Tejano History

Los Adaes

Tejanos |

       LOS ADAES. Los Adaes was for more than half a century the easternmost establishment in Spanish Texas. Its primary purpose was to block French encroachment upon Spain's southwestern possessions. Including both San Miguel de Linares de los Adaes Mission and Nuestra Señora del Pilar Presidio, the settlement conformed to the Spanish practice of utilizing these frontier institutions in combination both to serve and to control local Indians. The mission at Los Adaes was founded by Domingo Ramón by 1717 but was abandoned in 1719 when threatened by the French. The reestablishment of the Spanish presence, near the location of present-day Robeline, Louisiana, occurred under the direction of the Marqués de Aguayo. His expedition established the presidio and reoccupied the mission at Los Adaes in 1721. Upon completing his task Aguayo left the continued enactment of Spanish frontier policy to a few Franciscans and 100 cavalry troops. Eight years later, in 1729, two decisions by Spanish authorities further defined the character of Los Adaes. The Viceroy's Regulation of that year designated Los Adaes as the capital of Texas. In addition, the garrison was reduced to sixty to lessen the expense of defending the Spanish frontier in North America.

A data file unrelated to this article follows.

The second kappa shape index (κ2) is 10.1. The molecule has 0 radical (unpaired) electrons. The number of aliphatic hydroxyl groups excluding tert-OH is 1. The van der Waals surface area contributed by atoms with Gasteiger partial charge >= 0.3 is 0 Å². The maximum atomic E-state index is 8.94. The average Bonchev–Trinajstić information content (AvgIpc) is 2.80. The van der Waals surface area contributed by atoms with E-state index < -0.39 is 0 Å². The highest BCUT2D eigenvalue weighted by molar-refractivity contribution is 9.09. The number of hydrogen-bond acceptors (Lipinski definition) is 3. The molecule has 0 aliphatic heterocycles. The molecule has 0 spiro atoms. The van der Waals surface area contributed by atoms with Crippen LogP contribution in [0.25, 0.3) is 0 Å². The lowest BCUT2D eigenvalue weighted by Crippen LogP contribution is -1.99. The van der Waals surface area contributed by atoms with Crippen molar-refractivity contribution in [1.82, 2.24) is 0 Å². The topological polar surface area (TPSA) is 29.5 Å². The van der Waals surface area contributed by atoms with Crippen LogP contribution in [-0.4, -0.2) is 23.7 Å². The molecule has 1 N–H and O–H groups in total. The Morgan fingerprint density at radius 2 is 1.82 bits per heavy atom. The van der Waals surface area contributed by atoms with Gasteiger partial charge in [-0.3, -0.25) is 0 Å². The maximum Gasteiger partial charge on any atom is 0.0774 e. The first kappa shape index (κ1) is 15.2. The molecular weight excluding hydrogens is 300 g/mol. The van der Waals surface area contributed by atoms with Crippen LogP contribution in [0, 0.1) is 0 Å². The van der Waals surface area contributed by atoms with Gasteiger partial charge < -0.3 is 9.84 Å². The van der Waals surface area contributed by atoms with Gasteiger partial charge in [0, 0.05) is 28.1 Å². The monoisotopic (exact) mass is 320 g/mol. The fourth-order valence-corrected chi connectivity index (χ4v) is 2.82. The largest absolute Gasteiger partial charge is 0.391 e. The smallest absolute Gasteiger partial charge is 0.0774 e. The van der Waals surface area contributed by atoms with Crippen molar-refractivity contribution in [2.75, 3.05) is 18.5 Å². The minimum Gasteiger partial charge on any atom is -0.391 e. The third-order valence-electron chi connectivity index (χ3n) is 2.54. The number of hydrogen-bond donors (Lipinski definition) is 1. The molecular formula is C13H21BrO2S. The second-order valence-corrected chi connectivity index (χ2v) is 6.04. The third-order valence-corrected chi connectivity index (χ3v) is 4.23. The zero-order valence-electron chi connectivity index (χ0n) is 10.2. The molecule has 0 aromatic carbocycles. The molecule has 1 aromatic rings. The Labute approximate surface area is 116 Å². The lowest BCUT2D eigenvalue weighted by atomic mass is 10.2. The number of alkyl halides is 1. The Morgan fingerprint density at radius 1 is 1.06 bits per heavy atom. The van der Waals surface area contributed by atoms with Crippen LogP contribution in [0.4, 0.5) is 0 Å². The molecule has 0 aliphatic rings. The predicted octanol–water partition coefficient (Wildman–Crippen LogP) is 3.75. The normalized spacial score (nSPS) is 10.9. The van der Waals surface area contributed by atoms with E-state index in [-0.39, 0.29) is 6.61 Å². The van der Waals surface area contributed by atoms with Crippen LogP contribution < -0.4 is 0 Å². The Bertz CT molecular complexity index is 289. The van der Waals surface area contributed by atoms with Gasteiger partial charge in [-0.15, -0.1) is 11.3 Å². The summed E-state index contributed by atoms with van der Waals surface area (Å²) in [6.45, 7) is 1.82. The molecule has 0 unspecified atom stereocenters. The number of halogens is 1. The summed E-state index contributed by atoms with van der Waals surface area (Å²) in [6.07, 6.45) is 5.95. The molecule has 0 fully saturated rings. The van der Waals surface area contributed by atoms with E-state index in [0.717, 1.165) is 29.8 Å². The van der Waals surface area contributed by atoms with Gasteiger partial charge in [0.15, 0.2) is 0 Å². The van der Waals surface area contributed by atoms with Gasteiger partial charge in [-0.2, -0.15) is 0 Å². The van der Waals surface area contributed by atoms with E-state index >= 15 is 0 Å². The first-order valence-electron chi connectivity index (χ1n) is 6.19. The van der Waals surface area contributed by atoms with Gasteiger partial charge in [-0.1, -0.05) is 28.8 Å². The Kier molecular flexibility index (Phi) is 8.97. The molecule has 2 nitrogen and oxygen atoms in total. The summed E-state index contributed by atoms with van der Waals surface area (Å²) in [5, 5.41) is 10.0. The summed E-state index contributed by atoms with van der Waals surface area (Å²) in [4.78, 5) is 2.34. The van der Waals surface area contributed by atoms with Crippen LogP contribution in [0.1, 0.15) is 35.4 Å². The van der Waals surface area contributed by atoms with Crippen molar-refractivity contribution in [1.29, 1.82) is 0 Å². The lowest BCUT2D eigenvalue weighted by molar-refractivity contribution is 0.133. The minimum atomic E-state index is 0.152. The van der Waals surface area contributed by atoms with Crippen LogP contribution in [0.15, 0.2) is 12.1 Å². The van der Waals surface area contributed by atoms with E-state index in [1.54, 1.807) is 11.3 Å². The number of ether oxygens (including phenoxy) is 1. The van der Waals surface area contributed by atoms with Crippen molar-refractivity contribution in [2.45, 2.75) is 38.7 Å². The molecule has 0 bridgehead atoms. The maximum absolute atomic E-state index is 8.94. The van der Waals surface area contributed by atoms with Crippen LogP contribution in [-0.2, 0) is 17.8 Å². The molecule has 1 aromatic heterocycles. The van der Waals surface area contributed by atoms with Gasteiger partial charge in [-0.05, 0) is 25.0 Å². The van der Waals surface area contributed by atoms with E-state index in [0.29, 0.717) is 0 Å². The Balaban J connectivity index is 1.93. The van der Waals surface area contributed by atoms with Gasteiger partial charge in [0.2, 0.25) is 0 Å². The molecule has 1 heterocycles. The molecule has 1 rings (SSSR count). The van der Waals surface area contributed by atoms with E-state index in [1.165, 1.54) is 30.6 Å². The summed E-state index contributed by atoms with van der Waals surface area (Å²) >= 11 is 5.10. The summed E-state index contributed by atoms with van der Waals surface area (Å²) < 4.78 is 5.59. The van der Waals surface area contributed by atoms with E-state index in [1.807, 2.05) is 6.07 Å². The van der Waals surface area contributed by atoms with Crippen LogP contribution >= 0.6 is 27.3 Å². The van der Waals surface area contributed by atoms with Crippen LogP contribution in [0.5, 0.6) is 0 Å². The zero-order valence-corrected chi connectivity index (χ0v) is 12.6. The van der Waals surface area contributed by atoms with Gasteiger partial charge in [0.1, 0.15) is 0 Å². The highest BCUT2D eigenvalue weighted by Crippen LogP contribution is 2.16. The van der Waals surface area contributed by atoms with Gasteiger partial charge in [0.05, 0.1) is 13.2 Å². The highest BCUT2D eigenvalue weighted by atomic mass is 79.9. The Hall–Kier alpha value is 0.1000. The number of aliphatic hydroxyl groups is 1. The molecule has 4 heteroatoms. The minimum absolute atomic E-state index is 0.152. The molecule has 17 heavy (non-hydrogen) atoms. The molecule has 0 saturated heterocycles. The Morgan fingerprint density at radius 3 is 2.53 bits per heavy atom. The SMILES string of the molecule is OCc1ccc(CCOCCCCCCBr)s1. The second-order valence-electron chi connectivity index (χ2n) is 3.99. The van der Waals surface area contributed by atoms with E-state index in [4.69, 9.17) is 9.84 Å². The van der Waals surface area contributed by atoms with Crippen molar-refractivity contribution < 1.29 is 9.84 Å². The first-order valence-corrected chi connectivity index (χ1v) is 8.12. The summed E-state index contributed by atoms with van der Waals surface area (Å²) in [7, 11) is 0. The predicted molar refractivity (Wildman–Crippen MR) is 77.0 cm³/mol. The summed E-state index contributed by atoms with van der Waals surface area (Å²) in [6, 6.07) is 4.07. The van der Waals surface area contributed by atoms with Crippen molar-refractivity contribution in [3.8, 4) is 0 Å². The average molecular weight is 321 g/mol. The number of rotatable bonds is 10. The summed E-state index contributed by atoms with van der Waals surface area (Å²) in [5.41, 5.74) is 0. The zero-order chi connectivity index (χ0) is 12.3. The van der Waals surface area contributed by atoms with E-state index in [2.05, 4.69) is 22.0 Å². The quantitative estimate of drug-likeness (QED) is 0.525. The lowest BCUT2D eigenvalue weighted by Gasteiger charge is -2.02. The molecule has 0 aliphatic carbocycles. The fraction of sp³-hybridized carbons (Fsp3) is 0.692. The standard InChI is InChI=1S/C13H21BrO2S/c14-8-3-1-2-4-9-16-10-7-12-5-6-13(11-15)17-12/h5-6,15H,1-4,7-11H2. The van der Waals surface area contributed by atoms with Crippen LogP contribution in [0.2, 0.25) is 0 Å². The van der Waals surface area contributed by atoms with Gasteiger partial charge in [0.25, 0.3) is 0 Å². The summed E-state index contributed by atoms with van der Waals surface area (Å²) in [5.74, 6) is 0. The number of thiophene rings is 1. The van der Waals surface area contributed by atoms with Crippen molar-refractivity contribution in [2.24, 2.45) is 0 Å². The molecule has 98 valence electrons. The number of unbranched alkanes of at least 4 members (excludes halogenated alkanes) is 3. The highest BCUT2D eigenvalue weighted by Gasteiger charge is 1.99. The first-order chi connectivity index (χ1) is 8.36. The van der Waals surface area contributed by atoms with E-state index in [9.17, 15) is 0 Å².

Full article on the Texas State Historical Association's Handbook of Texas Online

   Courtesy of the Texas State Historical Association.